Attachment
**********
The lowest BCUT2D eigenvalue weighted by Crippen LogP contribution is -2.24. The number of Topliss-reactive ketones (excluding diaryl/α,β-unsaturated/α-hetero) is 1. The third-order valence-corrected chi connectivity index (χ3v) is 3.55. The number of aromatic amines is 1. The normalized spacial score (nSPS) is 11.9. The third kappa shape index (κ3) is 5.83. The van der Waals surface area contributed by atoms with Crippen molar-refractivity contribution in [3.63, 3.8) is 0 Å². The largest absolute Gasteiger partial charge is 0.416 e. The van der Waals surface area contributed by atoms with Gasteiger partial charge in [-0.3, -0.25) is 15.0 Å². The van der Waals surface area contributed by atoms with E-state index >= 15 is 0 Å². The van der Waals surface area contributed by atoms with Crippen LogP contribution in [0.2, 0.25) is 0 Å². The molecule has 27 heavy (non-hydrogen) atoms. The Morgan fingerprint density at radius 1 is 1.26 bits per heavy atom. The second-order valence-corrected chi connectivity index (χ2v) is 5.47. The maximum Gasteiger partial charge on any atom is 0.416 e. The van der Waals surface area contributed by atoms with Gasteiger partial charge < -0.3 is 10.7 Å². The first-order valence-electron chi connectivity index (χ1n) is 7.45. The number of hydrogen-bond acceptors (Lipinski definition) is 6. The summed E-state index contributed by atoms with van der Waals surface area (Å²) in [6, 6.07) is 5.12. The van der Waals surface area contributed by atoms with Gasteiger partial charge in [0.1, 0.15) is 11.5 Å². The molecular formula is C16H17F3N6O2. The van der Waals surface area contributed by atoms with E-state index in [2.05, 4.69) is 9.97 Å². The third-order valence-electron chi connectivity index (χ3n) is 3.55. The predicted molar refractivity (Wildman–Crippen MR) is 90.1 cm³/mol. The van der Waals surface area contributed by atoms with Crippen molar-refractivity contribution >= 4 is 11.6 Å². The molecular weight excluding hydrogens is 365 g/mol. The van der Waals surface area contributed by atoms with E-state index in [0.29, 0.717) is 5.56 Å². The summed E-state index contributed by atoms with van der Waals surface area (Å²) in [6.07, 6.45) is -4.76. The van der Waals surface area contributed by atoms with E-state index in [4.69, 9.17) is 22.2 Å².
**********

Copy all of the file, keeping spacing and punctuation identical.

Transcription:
The lowest BCUT2D eigenvalue weighted by Crippen LogP contribution is -2.24. The number of Topliss-reactive ketones (excluding diaryl/α,β-unsaturated/α-hetero) is 1. The third-order valence-corrected chi connectivity index (χ3v) is 3.55. The number of aromatic amines is 1. The normalized spacial score (nSPS) is 11.9. The third kappa shape index (κ3) is 5.83. The van der Waals surface area contributed by atoms with Crippen molar-refractivity contribution in [3.63, 3.8) is 0 Å². The largest absolute Gasteiger partial charge is 0.416 e. The van der Waals surface area contributed by atoms with Gasteiger partial charge in [-0.3, -0.25) is 15.0 Å². The van der Waals surface area contributed by atoms with E-state index >= 15 is 0 Å². The van der Waals surface area contributed by atoms with Crippen LogP contribution in [0.2, 0.25) is 0 Å². The molecule has 27 heavy (non-hydrogen) atoms. The Morgan fingerprint density at radius 1 is 1.26 bits per heavy atom. The second-order valence-corrected chi connectivity index (χ2v) is 5.47. The maximum Gasteiger partial charge on any atom is 0.416 e. The van der Waals surface area contributed by atoms with Gasteiger partial charge < -0.3 is 10.7 Å². The first-order valence-electron chi connectivity index (χ1n) is 7.45. The number of hydrogen-bond acceptors (Lipinski definition) is 6. The summed E-state index contributed by atoms with van der Waals surface area (Å²) in [6, 6.07) is 5.12. The van der Waals surface area contributed by atoms with Gasteiger partial charge in [0.1, 0.15) is 11.5 Å². The molecular formula is C16H17F3N6O2. The van der Waals surface area contributed by atoms with E-state index in [2.05, 4.69) is 9.97 Å². The third-order valence-electron chi connectivity index (χ3n) is 3.55. The predicted molar refractivity (Wildman–Crippen MR) is 90.1 cm³/mol. The van der Waals surface area contributed by atoms with Crippen molar-refractivity contribution >= 4 is 11.6 Å². The molecular weight excluding hydrogens is 365 g/mol. The van der Waals surface area contributed by atoms with E-state index in [0.29, 0.717) is 5.56 Å². The summed E-state index contributed by atoms with van der Waals surface area (Å²) in [6.07, 6.45) is -4.76. The van der Waals surface area contributed by atoms with E-state index in [4.69, 9.17) is 22.2 Å².